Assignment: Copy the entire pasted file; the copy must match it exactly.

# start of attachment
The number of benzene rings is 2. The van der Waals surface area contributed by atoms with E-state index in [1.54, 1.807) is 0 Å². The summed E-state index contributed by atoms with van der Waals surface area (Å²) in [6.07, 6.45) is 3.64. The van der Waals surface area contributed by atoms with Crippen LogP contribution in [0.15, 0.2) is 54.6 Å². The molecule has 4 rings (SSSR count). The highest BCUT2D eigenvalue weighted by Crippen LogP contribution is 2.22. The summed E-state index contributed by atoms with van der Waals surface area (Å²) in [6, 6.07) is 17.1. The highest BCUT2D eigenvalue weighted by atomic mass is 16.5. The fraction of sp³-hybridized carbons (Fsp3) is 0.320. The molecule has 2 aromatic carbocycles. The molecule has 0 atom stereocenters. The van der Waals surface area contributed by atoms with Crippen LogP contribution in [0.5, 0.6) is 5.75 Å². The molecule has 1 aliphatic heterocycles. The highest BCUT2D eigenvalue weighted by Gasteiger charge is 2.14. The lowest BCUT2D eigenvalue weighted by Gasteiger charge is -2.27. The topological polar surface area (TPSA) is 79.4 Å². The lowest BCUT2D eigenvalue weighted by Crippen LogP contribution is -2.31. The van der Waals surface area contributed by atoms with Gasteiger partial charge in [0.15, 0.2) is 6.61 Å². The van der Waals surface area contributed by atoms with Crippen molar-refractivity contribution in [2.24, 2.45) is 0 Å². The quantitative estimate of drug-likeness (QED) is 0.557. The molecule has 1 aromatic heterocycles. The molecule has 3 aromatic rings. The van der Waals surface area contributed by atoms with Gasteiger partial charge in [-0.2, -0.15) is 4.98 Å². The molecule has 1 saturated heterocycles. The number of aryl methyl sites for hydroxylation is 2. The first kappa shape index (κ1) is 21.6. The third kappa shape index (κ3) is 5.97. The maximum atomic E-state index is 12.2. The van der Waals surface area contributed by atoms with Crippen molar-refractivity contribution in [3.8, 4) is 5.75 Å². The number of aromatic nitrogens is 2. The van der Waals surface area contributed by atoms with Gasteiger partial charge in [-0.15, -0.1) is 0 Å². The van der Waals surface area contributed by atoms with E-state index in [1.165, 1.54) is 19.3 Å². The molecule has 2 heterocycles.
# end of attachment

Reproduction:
The number of benzene rings is 2. The van der Waals surface area contributed by atoms with E-state index in [1.54, 1.807) is 0 Å². The summed E-state index contributed by atoms with van der Waals surface area (Å²) in [6.07, 6.45) is 3.64. The van der Waals surface area contributed by atoms with Crippen LogP contribution in [0.15, 0.2) is 54.6 Å². The molecule has 4 rings (SSSR count). The highest BCUT2D eigenvalue weighted by Crippen LogP contribution is 2.22. The summed E-state index contributed by atoms with van der Waals surface area (Å²) in [6, 6.07) is 17.1. The highest BCUT2D eigenvalue weighted by atomic mass is 16.5. The fraction of sp³-hybridized carbons (Fsp3) is 0.320. The molecule has 2 aromatic carbocycles. The molecule has 0 atom stereocenters. The van der Waals surface area contributed by atoms with Crippen LogP contribution in [0.5, 0.6) is 5.75 Å². The molecule has 1 aliphatic heterocycles. The highest BCUT2D eigenvalue weighted by Gasteiger charge is 2.14. The lowest BCUT2D eigenvalue weighted by Gasteiger charge is -2.27. The topological polar surface area (TPSA) is 79.4 Å². The lowest BCUT2D eigenvalue weighted by Crippen LogP contribution is -2.31. The van der Waals surface area contributed by atoms with Gasteiger partial charge in [0.15, 0.2) is 6.61 Å². The van der Waals surface area contributed by atoms with Crippen molar-refractivity contribution in [2.24, 2.45) is 0 Å². The quantitative estimate of drug-likeness (QED) is 0.557. The molecule has 1 aromatic heterocycles. The molecule has 3 aromatic rings. The van der Waals surface area contributed by atoms with Gasteiger partial charge in [-0.2, -0.15) is 4.98 Å². The molecule has 1 saturated heterocycles. The number of aryl methyl sites for hydroxylation is 2. The first kappa shape index (κ1) is 21.6. The third kappa shape index (κ3) is 5.97. The maximum atomic E-state index is 12.2. The van der Waals surface area contributed by atoms with Crippen molar-refractivity contribution in [3.8, 4) is 5.75 Å². The number of aromatic nitrogens is 2. The van der Waals surface area contributed by atoms with Gasteiger partial charge in [-0.15, -0.1) is 0 Å². The van der Waals surface area contributed by atoms with E-state index in [1.165, 1.54) is 19.3 Å². The molecule has 2 heterocycles.